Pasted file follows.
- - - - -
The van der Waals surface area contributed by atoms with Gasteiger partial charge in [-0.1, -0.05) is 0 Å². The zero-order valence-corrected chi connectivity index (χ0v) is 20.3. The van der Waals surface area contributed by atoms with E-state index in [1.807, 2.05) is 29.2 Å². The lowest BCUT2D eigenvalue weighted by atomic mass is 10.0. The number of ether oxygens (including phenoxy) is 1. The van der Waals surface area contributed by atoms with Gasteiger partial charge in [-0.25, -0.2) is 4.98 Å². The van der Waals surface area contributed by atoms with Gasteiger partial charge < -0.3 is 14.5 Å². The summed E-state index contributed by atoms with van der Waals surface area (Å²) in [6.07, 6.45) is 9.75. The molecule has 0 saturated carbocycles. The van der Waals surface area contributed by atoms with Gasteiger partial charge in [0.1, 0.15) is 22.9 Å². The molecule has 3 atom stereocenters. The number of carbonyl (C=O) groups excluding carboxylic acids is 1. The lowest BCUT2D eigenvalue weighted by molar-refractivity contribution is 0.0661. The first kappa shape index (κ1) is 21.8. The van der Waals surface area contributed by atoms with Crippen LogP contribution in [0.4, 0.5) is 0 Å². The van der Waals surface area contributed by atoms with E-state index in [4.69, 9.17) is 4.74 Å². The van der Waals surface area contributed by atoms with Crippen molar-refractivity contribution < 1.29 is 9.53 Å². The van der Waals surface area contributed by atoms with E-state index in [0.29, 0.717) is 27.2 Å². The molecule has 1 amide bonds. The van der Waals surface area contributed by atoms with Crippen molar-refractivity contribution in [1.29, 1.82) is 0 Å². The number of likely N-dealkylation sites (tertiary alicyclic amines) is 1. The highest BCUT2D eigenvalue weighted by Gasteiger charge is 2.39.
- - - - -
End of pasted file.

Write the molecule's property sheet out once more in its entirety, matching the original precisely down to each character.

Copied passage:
The van der Waals surface area contributed by atoms with Gasteiger partial charge in [-0.1, -0.05) is 0 Å². The zero-order valence-corrected chi connectivity index (χ0v) is 20.3. The van der Waals surface area contributed by atoms with E-state index in [1.807, 2.05) is 29.2 Å². The lowest BCUT2D eigenvalue weighted by atomic mass is 10.0. The number of ether oxygens (including phenoxy) is 1. The van der Waals surface area contributed by atoms with Gasteiger partial charge in [-0.25, -0.2) is 4.98 Å². The van der Waals surface area contributed by atoms with Gasteiger partial charge < -0.3 is 14.5 Å². The summed E-state index contributed by atoms with van der Waals surface area (Å²) in [6.07, 6.45) is 9.75. The molecule has 0 saturated carbocycles. The van der Waals surface area contributed by atoms with Gasteiger partial charge in [0.1, 0.15) is 22.9 Å². The molecule has 3 atom stereocenters. The number of carbonyl (C=O) groups excluding carboxylic acids is 1. The lowest BCUT2D eigenvalue weighted by molar-refractivity contribution is 0.0661. The first kappa shape index (κ1) is 21.8. The van der Waals surface area contributed by atoms with Crippen LogP contribution in [0.4, 0.5) is 0 Å². The van der Waals surface area contributed by atoms with E-state index in [4.69, 9.17) is 4.74 Å². The van der Waals surface area contributed by atoms with Crippen molar-refractivity contribution < 1.29 is 9.53 Å². The van der Waals surface area contributed by atoms with E-state index in [0.29, 0.717) is 27.2 Å². The molecule has 1 amide bonds. The van der Waals surface area contributed by atoms with Crippen molar-refractivity contribution in [1.29, 1.82) is 0 Å². The number of likely N-dealkylation sites (tertiary alicyclic amines) is 1. The highest BCUT2D eigenvalue weighted by Gasteiger charge is 2.39.